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16 January 2019
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ThinkFM 2015: An ethical property revolution?

Think FM Munish Datta
Munish Datta of Marks & Spencer (Credit: Peter Livingstone)

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4 June 2015 | FM World team

Munish Datta, Head of Plan A & Facilities Management, Marks & Spencer 

Applying M&S’ sustainability programme, Plan A, to its property estate

9:55am - 10:20AM

It may cause Munish Datta some anxiety, but Marks & Spencer’s plans to ethically audit its entire property supply chain – all tier 1 suppliers will be thus audited by 2020 – won’t be optional.

“We committed to it last year,” he told ThinkFM. “and it’s going to be mandatory.”

The ambitious move is the latest development in the retailer’s renowned Plan A, launched originally in 2007 and now “one of most respected eco-ethical sustainability programmes in the world”.

The reason for Plan A’s importance to M&S? Ninety-eight per cent of its product are sold under the M&S brand name. Thus, explained Datta, “Plan A is both for us and our customers. This 98 per cent exclusivity gives us a great opportunity to embed sustainability through our entire value chain.”

Plan A, said Datta, had required “a wholesale DNA change of our business. Every person in M&S, 86,000 in the UK alone, has Plan A objectives of some form linked to their performance. Twenty per cent of directors’ bonuses are linked to Plan A performance, and energy, water and waste KPIs influence how much store managers earn.”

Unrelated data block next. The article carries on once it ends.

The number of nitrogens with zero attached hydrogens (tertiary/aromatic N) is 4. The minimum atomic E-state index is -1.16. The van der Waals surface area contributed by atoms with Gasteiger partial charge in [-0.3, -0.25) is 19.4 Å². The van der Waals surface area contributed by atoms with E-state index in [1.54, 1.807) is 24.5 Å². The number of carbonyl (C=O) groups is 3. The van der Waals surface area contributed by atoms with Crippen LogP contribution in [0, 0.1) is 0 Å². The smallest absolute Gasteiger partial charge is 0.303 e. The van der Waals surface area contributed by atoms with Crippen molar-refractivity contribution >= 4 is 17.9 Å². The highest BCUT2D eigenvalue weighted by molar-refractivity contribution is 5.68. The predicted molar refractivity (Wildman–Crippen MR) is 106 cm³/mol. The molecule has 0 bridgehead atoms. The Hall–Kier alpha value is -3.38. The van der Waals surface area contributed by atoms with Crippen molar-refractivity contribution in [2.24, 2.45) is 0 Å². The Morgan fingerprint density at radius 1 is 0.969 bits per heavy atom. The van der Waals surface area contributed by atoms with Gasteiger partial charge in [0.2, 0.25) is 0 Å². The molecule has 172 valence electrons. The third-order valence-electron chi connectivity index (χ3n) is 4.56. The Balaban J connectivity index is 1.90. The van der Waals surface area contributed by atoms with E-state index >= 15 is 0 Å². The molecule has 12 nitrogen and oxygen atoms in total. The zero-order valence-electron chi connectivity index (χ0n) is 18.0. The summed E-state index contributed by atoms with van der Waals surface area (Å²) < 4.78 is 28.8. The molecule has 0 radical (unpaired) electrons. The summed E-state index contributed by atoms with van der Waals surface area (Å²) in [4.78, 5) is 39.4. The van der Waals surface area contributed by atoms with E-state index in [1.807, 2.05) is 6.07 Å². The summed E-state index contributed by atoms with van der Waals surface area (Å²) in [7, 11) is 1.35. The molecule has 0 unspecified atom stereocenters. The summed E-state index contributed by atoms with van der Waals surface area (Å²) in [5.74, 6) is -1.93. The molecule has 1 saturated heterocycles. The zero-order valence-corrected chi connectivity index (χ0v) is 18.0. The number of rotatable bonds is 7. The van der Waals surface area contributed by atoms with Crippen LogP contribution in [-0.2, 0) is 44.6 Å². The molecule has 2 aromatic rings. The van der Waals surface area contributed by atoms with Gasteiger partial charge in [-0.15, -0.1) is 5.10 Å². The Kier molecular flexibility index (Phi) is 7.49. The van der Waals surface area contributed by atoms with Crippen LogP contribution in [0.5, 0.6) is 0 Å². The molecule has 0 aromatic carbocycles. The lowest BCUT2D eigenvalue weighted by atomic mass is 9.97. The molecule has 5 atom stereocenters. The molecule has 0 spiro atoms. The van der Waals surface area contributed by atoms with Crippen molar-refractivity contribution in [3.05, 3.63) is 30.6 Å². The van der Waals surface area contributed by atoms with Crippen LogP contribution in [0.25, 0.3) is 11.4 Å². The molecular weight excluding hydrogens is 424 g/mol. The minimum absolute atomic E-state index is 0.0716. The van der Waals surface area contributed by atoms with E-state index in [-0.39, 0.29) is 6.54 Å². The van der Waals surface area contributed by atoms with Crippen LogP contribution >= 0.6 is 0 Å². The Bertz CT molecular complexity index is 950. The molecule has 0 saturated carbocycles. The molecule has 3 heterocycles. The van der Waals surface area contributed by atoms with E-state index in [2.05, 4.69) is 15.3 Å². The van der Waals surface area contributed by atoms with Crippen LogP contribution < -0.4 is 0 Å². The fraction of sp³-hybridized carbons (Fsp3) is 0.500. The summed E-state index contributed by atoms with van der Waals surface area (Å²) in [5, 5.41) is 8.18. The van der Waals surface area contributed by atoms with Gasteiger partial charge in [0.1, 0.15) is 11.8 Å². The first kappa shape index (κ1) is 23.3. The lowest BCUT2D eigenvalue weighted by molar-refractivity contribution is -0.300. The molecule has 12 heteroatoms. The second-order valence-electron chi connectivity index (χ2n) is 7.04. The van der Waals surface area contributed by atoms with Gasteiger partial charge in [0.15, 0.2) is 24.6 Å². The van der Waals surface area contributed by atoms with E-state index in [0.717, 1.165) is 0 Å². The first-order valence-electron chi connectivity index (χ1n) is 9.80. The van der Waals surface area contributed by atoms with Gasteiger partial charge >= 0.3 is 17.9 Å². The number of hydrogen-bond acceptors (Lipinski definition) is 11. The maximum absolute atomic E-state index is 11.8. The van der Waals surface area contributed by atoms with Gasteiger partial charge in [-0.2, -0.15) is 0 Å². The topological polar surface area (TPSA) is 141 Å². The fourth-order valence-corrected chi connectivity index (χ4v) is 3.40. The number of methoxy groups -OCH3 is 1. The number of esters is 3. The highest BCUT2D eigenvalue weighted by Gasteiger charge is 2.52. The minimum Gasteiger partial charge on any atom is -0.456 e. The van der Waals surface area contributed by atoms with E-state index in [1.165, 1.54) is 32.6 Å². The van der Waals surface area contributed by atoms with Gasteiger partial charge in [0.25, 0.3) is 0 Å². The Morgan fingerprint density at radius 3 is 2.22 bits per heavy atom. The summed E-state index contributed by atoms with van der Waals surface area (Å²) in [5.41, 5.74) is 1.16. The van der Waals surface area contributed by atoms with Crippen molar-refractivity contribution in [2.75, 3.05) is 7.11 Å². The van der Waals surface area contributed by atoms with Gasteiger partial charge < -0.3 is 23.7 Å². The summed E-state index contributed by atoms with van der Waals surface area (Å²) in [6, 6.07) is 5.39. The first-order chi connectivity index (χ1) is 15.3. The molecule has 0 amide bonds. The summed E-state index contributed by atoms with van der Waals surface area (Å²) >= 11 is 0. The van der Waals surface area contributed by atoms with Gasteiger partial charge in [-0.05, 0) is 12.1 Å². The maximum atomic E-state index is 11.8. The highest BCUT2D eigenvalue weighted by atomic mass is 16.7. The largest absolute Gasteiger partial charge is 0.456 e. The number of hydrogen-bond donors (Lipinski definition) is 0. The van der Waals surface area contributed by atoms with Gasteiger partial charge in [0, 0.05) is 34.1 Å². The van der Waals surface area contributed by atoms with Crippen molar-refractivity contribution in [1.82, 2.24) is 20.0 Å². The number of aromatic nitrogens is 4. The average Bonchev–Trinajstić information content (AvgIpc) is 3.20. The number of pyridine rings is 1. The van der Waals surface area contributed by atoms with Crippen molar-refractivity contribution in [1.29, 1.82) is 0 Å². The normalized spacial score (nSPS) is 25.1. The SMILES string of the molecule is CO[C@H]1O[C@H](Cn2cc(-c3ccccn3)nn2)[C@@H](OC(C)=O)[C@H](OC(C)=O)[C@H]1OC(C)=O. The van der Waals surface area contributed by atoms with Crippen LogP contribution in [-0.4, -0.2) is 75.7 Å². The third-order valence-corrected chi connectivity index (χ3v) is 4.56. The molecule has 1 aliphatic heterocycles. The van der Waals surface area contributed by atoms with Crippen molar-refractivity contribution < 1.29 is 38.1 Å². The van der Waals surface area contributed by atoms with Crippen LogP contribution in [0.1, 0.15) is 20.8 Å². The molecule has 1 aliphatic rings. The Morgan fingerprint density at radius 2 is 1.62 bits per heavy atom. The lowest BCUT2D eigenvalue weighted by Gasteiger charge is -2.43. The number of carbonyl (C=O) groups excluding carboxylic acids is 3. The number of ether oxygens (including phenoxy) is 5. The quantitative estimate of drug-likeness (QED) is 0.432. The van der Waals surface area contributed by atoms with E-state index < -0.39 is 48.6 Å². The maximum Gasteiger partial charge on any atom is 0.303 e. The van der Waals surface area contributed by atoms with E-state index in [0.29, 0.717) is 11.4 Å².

Of the firm’s 100 commitments under Plan A, 25 sit under property and 15 are directly accountable to M&S’s FM teams. “I can say with great authority that we could not achieve our sustainability commitments if we had not empowered our FM teams at every level,” said Datta.

“Our change agents in our buildings are our facilities managers. They ensure that technology is not overriden by naive colleagues, that our store colleagues segregate waste properly, and that closed-loop recycling systems are developed that are both practical and usable. Our FMs are essential.”

Datta said all elements of the construction supply chain needed to be gauged on a building’s whole-life performance, highlighting the true impact of a building’s design and construction phase – “particularly when what they’ve proved is a built legacy that will last for many years. Because just like an M&S shirt, the buildings we get do not come with a refund policy”.

“The property industry as a whole is not very used to being ethically audited,” he said. “We’re anxious about it, and it may mean we have to stop working with some of our suppliers. But we prefer to go into our negotiations with eyes wide open.” 


  • It’s time to ensure architects and building designers consider whole life cost, and are judged on how effective they are at that.
  • FMs are critical to the success of Plan A sustainability initiatives.